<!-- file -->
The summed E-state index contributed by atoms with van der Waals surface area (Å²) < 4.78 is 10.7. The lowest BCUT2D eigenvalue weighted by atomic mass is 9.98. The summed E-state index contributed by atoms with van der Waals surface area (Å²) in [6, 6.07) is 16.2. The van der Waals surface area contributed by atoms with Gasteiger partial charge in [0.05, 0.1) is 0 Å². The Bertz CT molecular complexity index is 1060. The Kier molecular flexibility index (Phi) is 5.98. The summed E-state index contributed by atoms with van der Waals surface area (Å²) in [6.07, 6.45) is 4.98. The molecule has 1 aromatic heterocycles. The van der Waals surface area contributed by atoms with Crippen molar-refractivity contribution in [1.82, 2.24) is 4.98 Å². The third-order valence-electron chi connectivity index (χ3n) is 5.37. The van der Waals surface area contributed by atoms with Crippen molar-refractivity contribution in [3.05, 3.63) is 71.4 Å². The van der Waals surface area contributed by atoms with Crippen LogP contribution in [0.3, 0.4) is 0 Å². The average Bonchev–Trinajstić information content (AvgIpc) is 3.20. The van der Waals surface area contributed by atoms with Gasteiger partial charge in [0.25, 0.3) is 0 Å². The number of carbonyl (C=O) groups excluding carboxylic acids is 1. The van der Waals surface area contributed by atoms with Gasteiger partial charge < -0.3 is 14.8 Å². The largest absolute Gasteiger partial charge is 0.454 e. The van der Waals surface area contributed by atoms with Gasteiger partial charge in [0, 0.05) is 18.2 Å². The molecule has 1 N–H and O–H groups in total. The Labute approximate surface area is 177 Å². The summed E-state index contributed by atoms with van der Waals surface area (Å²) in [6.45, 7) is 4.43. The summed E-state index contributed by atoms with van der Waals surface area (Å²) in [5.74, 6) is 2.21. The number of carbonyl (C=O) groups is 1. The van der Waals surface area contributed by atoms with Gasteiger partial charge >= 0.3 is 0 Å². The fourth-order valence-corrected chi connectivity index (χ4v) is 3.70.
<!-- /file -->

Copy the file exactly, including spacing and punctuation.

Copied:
The summed E-state index contributed by atoms with van der Waals surface area (Å²) < 4.78 is 10.7. The lowest BCUT2D eigenvalue weighted by atomic mass is 9.98. The summed E-state index contributed by atoms with van der Waals surface area (Å²) in [6, 6.07) is 16.2. The van der Waals surface area contributed by atoms with Gasteiger partial charge in [0.05, 0.1) is 0 Å². The Bertz CT molecular complexity index is 1060. The Kier molecular flexibility index (Phi) is 5.98. The summed E-state index contributed by atoms with van der Waals surface area (Å²) in [6.07, 6.45) is 4.98. The molecule has 1 aromatic heterocycles. The van der Waals surface area contributed by atoms with Crippen molar-refractivity contribution in [1.82, 2.24) is 4.98 Å². The third-order valence-electron chi connectivity index (χ3n) is 5.37. The van der Waals surface area contributed by atoms with Crippen molar-refractivity contribution in [3.05, 3.63) is 71.4 Å². The van der Waals surface area contributed by atoms with Crippen LogP contribution in [0.3, 0.4) is 0 Å². The average Bonchev–Trinajstić information content (AvgIpc) is 3.20. The van der Waals surface area contributed by atoms with Gasteiger partial charge in [0.25, 0.3) is 0 Å². The number of carbonyl (C=O) groups excluding carboxylic acids is 1. The van der Waals surface area contributed by atoms with Gasteiger partial charge < -0.3 is 14.8 Å². The largest absolute Gasteiger partial charge is 0.454 e. The van der Waals surface area contributed by atoms with Gasteiger partial charge in [0, 0.05) is 18.2 Å². The molecule has 1 N–H and O–H groups in total. The Labute approximate surface area is 177 Å². The summed E-state index contributed by atoms with van der Waals surface area (Å²) in [6.45, 7) is 4.43. The summed E-state index contributed by atoms with van der Waals surface area (Å²) in [5.74, 6) is 2.21. The number of carbonyl (C=O) groups is 1. The van der Waals surface area contributed by atoms with Gasteiger partial charge >= 0.3 is 0 Å². The fourth-order valence-corrected chi connectivity index (χ4v) is 3.70.